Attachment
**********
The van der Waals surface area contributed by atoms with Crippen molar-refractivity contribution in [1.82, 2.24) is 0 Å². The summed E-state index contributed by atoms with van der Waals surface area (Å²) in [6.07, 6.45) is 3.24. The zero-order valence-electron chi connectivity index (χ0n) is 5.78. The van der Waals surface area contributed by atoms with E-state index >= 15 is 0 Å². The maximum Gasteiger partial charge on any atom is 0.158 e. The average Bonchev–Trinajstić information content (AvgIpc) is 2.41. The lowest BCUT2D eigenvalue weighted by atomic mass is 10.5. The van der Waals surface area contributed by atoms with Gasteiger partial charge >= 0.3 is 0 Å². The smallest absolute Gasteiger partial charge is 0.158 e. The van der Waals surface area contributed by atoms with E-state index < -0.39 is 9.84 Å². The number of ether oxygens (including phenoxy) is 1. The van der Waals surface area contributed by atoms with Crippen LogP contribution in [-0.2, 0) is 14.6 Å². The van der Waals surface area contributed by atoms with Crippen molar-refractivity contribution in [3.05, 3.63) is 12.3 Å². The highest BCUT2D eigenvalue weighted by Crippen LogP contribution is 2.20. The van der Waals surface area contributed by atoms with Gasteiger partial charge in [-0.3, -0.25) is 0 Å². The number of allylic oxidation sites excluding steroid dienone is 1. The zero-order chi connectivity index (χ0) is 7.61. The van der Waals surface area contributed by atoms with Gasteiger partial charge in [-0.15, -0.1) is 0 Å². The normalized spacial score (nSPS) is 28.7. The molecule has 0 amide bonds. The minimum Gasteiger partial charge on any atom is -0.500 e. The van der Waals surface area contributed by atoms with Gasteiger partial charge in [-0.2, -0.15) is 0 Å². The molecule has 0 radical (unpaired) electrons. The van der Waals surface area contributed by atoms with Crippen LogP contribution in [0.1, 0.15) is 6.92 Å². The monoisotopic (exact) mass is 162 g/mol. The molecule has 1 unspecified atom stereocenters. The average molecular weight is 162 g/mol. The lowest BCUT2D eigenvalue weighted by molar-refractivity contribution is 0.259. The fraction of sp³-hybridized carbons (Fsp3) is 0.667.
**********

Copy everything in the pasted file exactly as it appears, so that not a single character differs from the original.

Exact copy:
The van der Waals surface area contributed by atoms with Crippen molar-refractivity contribution in [1.82, 2.24) is 0 Å². The summed E-state index contributed by atoms with van der Waals surface area (Å²) in [6.07, 6.45) is 3.24. The zero-order valence-electron chi connectivity index (χ0n) is 5.78. The van der Waals surface area contributed by atoms with E-state index >= 15 is 0 Å². The maximum Gasteiger partial charge on any atom is 0.158 e. The average Bonchev–Trinajstić information content (AvgIpc) is 2.41. The lowest BCUT2D eigenvalue weighted by atomic mass is 10.5. The van der Waals surface area contributed by atoms with Gasteiger partial charge >= 0.3 is 0 Å². The smallest absolute Gasteiger partial charge is 0.158 e. The van der Waals surface area contributed by atoms with E-state index < -0.39 is 9.84 Å². The number of ether oxygens (including phenoxy) is 1. The van der Waals surface area contributed by atoms with Crippen LogP contribution in [-0.2, 0) is 14.6 Å². The van der Waals surface area contributed by atoms with Crippen molar-refractivity contribution in [3.05, 3.63) is 12.3 Å². The highest BCUT2D eigenvalue weighted by Crippen LogP contribution is 2.20. The van der Waals surface area contributed by atoms with Gasteiger partial charge in [-0.3, -0.25) is 0 Å². The number of allylic oxidation sites excluding steroid dienone is 1. The zero-order chi connectivity index (χ0) is 7.61. The van der Waals surface area contributed by atoms with Gasteiger partial charge in [-0.15, -0.1) is 0 Å². The normalized spacial score (nSPS) is 28.7. The molecule has 0 amide bonds. The minimum Gasteiger partial charge on any atom is -0.500 e. The van der Waals surface area contributed by atoms with Gasteiger partial charge in [-0.2, -0.15) is 0 Å². The molecule has 0 radical (unpaired) electrons. The van der Waals surface area contributed by atoms with Crippen LogP contribution in [0.1, 0.15) is 6.92 Å². The monoisotopic (exact) mass is 162 g/mol. The molecule has 1 unspecified atom stereocenters. The average molecular weight is 162 g/mol. The lowest BCUT2D eigenvalue weighted by molar-refractivity contribution is 0.259. The fraction of sp³-hybridized carbons (Fsp3) is 0.667.